shewey likes this.

  8. #8
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    Thank you to everyone for your responses and great info. I think I will give the Behmor a go, however first I will go over to my parents place to see if they still have their old bread maker that they never use. :-)

    Nick, I suspect you are right about roasting never keeping up with coffee consumption. :-)

    Cheers,
    Mark
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  9. #9
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    I think you are on the right track, behmor is a sweet spot in price vs capacity and very repeatable.
    Only draw backs for me is it's programming can get in the way sometimes, e.g. the auto safety features (when you are more advanced) and maximum roasting times can have you swearing. Also hard to fit a temp probe for measuring bean temp (which I've recently discovered makes the job way easier).

    Use it as its intended and you'll learn a heap about roasting before investing more money. Won't lose much on resale either.
    shewey likes this.

  10. #10
    Mal Dimal's Avatar
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    Quote Originally Posted by goose79 View Post
    Won't lose much on resale either.
    Personally, I wouldn't sell it on if you went with a larger drum style roaster later on some time.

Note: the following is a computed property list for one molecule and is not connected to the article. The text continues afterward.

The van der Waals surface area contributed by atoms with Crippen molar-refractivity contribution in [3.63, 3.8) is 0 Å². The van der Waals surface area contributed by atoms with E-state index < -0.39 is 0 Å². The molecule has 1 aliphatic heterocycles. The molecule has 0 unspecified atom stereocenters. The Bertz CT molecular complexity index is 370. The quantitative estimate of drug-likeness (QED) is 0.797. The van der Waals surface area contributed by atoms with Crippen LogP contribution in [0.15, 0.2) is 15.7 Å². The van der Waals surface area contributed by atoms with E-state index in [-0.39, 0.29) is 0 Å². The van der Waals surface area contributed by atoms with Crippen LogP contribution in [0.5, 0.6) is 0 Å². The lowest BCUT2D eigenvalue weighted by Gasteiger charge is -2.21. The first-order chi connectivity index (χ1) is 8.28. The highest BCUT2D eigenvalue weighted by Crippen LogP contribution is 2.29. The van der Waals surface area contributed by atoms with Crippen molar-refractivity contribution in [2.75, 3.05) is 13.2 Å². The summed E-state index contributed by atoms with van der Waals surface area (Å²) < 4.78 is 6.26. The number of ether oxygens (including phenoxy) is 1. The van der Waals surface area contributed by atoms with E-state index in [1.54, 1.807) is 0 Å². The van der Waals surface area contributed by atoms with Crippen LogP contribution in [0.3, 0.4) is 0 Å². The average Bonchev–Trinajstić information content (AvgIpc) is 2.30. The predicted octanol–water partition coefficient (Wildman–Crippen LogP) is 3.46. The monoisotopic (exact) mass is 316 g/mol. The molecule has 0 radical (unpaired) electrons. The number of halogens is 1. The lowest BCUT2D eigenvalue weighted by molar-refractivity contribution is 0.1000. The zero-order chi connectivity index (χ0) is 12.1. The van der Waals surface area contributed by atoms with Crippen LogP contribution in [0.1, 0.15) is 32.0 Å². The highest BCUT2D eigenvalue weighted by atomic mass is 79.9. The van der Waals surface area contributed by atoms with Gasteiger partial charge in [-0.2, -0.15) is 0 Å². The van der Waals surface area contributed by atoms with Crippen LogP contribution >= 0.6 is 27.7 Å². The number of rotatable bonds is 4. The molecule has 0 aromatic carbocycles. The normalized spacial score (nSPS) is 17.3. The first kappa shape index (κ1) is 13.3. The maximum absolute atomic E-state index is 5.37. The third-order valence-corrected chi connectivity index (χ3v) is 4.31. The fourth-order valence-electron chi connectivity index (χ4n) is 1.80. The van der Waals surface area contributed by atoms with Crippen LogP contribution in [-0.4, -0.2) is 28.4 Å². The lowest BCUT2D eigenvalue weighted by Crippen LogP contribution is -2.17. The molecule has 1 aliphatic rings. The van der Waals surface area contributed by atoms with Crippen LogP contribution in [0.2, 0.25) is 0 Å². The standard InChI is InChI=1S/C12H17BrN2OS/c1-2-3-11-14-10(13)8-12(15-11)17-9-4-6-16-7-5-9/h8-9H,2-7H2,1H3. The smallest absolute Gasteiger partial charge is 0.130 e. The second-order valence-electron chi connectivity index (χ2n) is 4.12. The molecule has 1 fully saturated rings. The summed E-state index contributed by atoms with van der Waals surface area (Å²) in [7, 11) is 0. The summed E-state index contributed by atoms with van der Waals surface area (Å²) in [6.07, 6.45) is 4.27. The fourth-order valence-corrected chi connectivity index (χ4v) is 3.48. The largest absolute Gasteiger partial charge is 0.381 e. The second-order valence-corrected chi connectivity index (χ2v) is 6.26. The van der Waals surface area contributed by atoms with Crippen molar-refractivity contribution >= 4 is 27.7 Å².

There are plenty of times that you need to roast small batches of a particular bean because they require a very different profile to the rest of the components of a blend. A larger roaster may not accommodate small batches very well...

    Mal.
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  11. #11
    Senior Member simonsk8r's Avatar
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    Yeah definitely the Behmor is a good way to go. I also started with the popcorn popper and upgraded to the Behmor, definitely a massive step up, but haven't experienced other roasters yet.
    shewey likes this.

  12. #12
    Senior Member artman's Avatar
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    Quote Originally Posted by goose79 View Post
    ...Only draw backs for me is it's programming can get in the way sometimes, e.g. the auto safety features (when you are more advanced) and maximum roasting times can have you swearing. Also hard to fit a temp probe for measuring bean temp (which I've recently discovered makes the job way easier).
    ...
    The auto timed turn off at 75% initial roast time can be a pita, I just set a timer to remind me to press the start button to stop the shut down.

    I have never run out of roast time and have done batches over 600g. You can just keep pressing C to increase time. If there is a limit to total time you shouldn't get close to it.

    The probe was a concern to me initially as I wanted bean temp (having moved from a corretto) but you can easily mount the bead probe to measure the bean temp, and its fully reversible (apart from the small hole in the drum spindle which you can see and doesn't affect anything). Do a search for wiper bean temp.

    I would go corretto if you want to minimise outlay and like to diy and tinker, otherwise the Behmor.

    Cheers
    LeroyC likes this.

  13. #13
    Junior Member
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    Behmor Coffee Roaster
    I think I should have gone to Behmor first! Before going to my 500gm sample roaster... but it is great coffee though.
    Dimal likes this.